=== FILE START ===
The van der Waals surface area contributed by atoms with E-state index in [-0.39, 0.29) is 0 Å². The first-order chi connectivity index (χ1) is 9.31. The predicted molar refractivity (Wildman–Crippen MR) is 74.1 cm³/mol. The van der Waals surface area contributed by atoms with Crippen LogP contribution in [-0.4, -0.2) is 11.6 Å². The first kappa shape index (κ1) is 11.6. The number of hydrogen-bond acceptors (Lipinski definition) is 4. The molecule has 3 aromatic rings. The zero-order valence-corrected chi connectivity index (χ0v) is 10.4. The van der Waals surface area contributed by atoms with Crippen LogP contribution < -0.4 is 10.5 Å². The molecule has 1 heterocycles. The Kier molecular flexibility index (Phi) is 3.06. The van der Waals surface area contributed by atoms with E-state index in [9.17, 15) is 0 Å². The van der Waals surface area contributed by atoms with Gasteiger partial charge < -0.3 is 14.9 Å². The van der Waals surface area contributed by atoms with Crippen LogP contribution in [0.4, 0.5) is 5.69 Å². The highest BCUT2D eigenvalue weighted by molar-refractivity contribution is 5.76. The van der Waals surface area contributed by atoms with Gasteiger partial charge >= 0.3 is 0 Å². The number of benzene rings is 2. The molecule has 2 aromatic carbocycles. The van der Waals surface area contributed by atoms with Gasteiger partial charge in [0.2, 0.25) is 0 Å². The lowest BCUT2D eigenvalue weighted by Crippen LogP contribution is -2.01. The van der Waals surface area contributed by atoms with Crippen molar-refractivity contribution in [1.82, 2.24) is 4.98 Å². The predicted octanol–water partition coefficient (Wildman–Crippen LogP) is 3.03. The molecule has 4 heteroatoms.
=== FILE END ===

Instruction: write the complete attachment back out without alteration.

The van der Waals surface area contributed by atoms with E-state index in [-0.39, 0.29) is 0 Å². The first-order chi connectivity index (χ1) is 9.31. The predicted molar refractivity (Wildman–Crippen MR) is 74.1 cm³/mol. The van der Waals surface area contributed by atoms with Crippen LogP contribution in [-0.4, -0.2) is 11.6 Å². The first kappa shape index (κ1) is 11.6. The number of hydrogen-bond acceptors (Lipinski definition) is 4. The molecule has 3 aromatic rings. The zero-order valence-corrected chi connectivity index (χ0v) is 10.4. The van der Waals surface area contributed by atoms with Crippen LogP contribution < -0.4 is 10.5 Å². The molecule has 1 heterocycles. The Kier molecular flexibility index (Phi) is 3.06. The van der Waals surface area contributed by atoms with E-state index in [9.17, 15) is 0 Å². The van der Waals surface area contributed by atoms with Gasteiger partial charge < -0.3 is 14.9 Å². The van der Waals surface area contributed by atoms with Crippen LogP contribution in [0.4, 0.5) is 5.69 Å². The highest BCUT2D eigenvalue weighted by molar-refractivity contribution is 5.76. The van der Waals surface area contributed by atoms with Gasteiger partial charge >= 0.3 is 0 Å². The number of benzene rings is 2. The molecule has 2 aromatic carbocycles. The van der Waals surface area contributed by atoms with Gasteiger partial charge in [0.2, 0.25) is 0 Å². The lowest BCUT2D eigenvalue weighted by Crippen LogP contribution is -2.01. The van der Waals surface area contributed by atoms with Crippen molar-refractivity contribution in [1.82, 2.24) is 4.98 Å². The predicted octanol–water partition coefficient (Wildman–Crippen LogP) is 3.03. The molecule has 4 heteroatoms.